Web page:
The Tartars who now threatened the Russian Empire, belonged to the Caucasian race, and occupied Turkestan. This immense country is divided into different states, governed by Khans, and hence termed Khanats. The principal khanats are those of Bokhara, Khokhand, Koondooz, etc. At this period, the most important and the most formidable khanat was that of Bokhara. Russia had already been several times at war with its chiefs, who, for their own interests, had supported the independence of the Kirghiz against the Muscovite dominion. The present chief, Feofar-Khan, followed in the steps of his predecessors.
The khanat of Bokhara has a population of two million five hundred thousand inhabitants, an army of sixty thousand men, trebled in time of war, and thirty thousand horsemen. It is a rich country, with varied animal, vegetable, and mineral products, and has been increased by the accession of the territories of Balkh, Aukoi, and Meimaneh. It possesses nineteen large towns. Bokhara, surrounded by a wall measuring more than eight English miles, and flanked with towers, a glorious city, made illustrious by Avicenna and other learned men of the tenth century, is regarded as the center of Mussulman science, and ranks among the most celebrated cities of Central Asia. Samarcand, which contains the tomb of Tamerlane and the famous palace where the blue stone is kept on which each new khan must seat himself on his accession, is defended by a very strong citadel. Karschi, with its triple cordon, situated in an oasis, surrounded by a marsh peopled with tortoises and lizards, is almost impregnable, Is-chardjoui is defended by a population of twenty thousand souls. Protected by its mountains, and isolated by its steppes, the khanat of Bokhara is a most formidable state; and Russia would need a large force to subdue it.
The fierce and ambitious Feofar now governed this corner of Tartary. Relying on the other khans—principally those of Khokhand and Koondooz, cruel and rapacious warriors, all ready to join an enterprise so dear to Tartar instincts—aided by the chiefs who ruled all the hordes of Central Asia, he had placed himself at the head of the rebellion of which Ivan Ogareff was the instigator. This traitor, impelled by insane ambition as much as by hate, had ordered the movement so as to attack Siberia. Mad indeed he was, if he hoped to rupture the Muscovite Empire. Acting under his suggestion, the Emir—which is the title taken by the khans of Bokhara—had poured his hordes over the Russian frontier. He invaded the government of Semipolatinsk, and the Cossacks, who were only in small force there, had been obliged to retire before him. He had advanced farther than Lake Balkhash, gaining over the Kirghiz population on his way. Pillaging, ravaging, enrolling those who submitted, taking prisoners those who resisted, he marched from one town to another, followed by those impedimenta of Oriental sovereignty which may be called his household, his wives and his slaves—all with the cool audacity of a modern Ghengis-Khan. It was impossible to ascertain where he now was; how far his soldiers had marched before the news of the rebellion reached Moscow; or to what part of Siberia the Russian troops had been forced to retire. All communication was interrupted. Had the wire between Kolyvan and Tomsk been cut by Tartar scouts, or had the Emir himself arrived at the Yeniseisk provinces? Was all the lower part of Western Siberia in a ferment? Had the rebellion already spread to the eastern regions? No one could say. The only agent which fears neither cold nor heat, which can neither be stopped by the rigors of winter nor the heat of summer, and which flies with the rapidity of lightning—the electric current—was prevented from traversing the steppes, and it was no longer possible to warn the Grand Duke, shut up in Irkutsk, of the danger threatening him from the treason of Ivan Ogareff.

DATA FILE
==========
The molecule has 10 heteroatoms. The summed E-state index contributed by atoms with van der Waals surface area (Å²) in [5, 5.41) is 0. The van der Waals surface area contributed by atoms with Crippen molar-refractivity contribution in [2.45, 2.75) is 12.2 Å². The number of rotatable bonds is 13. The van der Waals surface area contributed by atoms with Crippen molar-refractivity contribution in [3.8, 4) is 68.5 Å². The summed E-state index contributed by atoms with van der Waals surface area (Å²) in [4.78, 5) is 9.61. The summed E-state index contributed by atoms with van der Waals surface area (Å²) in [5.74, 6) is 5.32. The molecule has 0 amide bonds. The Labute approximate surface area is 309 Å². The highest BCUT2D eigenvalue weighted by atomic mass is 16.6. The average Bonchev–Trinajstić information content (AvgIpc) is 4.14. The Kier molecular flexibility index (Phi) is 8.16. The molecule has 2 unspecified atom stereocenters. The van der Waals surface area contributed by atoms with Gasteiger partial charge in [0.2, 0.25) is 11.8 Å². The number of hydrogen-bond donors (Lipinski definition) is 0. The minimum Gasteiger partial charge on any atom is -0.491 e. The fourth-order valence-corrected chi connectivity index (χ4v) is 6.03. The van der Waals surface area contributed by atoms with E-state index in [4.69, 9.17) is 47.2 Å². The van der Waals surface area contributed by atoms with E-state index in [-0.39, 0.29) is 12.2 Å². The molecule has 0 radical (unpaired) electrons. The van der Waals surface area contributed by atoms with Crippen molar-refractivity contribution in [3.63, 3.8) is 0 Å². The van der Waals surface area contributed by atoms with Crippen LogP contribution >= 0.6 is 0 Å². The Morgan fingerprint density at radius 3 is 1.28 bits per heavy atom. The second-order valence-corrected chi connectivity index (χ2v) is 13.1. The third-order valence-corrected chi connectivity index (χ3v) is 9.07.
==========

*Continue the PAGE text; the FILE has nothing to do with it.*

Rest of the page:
A courier only could supply the place of the interrupted current. It would take this man some time to traverse the five thousand two hundred versts between Moscow and Irkutsk. To pass the ranks of the rebels and invaders he must display almost superhuman courage and intelligence. But with a clear head and a firm heart much can be done.
“Shall I be able to find this head and heart?” thought the Czar.